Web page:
archer said...

Other cool research things I've discovered:

(1)Hyperlinks are really great! You link to the research you downloaded or whatever. Then on the first rereading of the draft, when you come to the part about cement and go Oh shit--click!-- there's your research.

(2) Usenet is a fine thing. I go on alt.trains and say Hi, I'm Archer and I'm writing a book, and need some advice about what would happen if you cut the airbrake hoses on a train that's going 70 mph. (Don't worry about asking such stuff. The DHS is far too inefficient to

Bernita said...

Thank you, Archer.
Sometime I wonder how old he really is.

Bonnie Calhoun said...

LOL...I'm not organized, efficient or smart...that's why I need to use my laptop! It goest where thy goest! LOL

I'd be really lost without it!

Patrick said...

I very much agree with Jason:

Too often it's about the other person's superiority complex.

A vampire plays a role in the psychological horror story I'm working on. I've done some research about the vampire legend, and was pleased to meet a local college student who's majoring in anthropology and has a great fascination with vampire lore: he's practically a walking encyclopedia on such things.

We discussed the myths, the conventions literature has taken, and I suggested some ideas I had in mind...he seemed to think that everything I suggested could fit easily within the broad vampire mythology.

So I'm satisfied with what I'm writing. If a publisher is pleased enough to buy it, I'm not going to get all that bent out of shape if some nit-pickers want to tell me how wrong I got the laws of vampirism. (Unless, of course, they've sold more novels on the subject than I have!) ;)

For The Trees said...

My mother-in-law has excoriated me for putting a sexually-aware and self-assured woman in an Alternate Reality novel set between the mid 90s and the early 50s. She said unequivocally that no such woman would have existed in the just wasn't done.

I thought about that at some length...bothering me about that detail...until I realized I'd written her to BE that outlandish woman, NOT fitting in with her time. It made her the character she is.

So I let it go.

What I **AM** worried about is the trains and whether or not they had radios in the early 50s. I think not, so I gotta go research THAT.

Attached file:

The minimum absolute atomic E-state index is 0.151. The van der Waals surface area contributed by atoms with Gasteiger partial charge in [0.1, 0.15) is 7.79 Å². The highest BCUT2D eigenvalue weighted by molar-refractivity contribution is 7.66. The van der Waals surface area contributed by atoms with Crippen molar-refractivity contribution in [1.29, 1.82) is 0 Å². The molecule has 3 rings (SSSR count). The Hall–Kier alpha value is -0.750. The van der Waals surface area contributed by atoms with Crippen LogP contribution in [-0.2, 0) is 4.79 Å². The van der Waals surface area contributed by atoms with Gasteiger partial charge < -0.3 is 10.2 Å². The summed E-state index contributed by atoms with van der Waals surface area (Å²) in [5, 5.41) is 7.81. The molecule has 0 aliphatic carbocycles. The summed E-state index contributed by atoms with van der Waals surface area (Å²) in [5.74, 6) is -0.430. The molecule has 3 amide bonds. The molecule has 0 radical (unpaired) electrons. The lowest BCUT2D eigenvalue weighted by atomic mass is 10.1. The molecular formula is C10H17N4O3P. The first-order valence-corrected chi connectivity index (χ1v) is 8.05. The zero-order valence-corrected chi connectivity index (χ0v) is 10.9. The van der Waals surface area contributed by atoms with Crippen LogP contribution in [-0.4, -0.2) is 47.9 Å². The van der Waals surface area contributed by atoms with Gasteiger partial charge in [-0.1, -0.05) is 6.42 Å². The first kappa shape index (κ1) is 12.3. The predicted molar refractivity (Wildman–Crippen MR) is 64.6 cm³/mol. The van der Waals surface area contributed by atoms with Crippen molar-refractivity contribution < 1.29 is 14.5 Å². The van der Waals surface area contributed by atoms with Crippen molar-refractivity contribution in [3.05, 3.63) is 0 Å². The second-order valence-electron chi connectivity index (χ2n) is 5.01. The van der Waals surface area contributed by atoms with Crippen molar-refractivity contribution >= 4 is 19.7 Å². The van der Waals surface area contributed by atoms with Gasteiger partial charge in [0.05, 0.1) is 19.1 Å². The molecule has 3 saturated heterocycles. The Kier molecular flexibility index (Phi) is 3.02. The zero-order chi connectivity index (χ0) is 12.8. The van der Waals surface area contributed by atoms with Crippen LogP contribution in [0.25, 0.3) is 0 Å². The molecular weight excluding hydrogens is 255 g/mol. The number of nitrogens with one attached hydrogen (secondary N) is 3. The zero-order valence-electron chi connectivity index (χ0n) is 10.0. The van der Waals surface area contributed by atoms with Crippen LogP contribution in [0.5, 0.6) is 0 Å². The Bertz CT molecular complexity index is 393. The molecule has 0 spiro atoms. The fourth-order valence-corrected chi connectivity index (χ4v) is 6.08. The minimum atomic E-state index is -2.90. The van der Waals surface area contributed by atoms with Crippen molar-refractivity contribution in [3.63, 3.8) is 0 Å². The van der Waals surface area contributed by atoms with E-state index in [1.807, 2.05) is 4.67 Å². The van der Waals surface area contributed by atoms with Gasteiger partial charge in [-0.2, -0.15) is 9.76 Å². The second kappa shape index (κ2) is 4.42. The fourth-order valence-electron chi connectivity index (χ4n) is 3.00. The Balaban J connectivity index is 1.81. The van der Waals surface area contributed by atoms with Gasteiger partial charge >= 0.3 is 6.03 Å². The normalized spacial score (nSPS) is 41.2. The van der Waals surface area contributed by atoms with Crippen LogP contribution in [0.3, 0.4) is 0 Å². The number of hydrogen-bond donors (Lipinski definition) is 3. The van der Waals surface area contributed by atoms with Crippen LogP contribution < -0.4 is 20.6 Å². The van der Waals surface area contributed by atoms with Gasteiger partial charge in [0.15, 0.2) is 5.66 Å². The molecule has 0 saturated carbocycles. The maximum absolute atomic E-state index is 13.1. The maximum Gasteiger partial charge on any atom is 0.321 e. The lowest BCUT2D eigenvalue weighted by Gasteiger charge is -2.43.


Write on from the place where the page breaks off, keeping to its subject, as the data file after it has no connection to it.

December Quinn said...

KM and December recently suffered from some of those experts, eg. no white linen in medieval England and the use of the word knacker.

Ah, yes. I was actually going to mention that.

The hard part about historicals is, some untruths have become so ingrained in collective thought that people won't believe they're not true.

Which is really, really frustrating, when you're trying to be as accurate as possible, but you know someone is going to read it and think it's wrong. (Example--I had the heroine in an earlier work set in 1265 complain there was no saddle for her-e.g. a sidesaddle. Most people believe the sidesaddle wasn't introduced until the 14th or 15th century, but there's an original source in the 12th that laughed at the Empress Matilda for "riding a horse like a man". So that's what I used...but had that ms ever been actually subbed anywhere, I bet I would have had some problems with that.

Do you write the truth, or do you write what everyone thinks is the truth?

Bernita said...

Hi Patrick!
You are perfectly safe. Don't they want new, fresh original twists?
Somehow it boggles a bit to think there would be those who would claim "but vampires don't DO that."

Pulling my leg again, Forrest?
I hope you told her "phooey."

I'd go with the truth, December, as long as you can back it up with either authority or common sense.
Re: saddles. I have a character state in 1128, "we have no lady saddle here." so I'm in the same boat. Women rode astride, by pillon behind a groom or side saddle. I'd better hunt up my reference.

Ballpoint Wren said...

Yowza, Bernita, your neighbors are way more interesting than mine. Nobody in this neighborhood wears chain mail, that's for certain!

Bernita said...

My neighbours are dull as dishwater, Bonnie, or have been since the Neighbour From Hell moved out.
This guy's my son-in-law.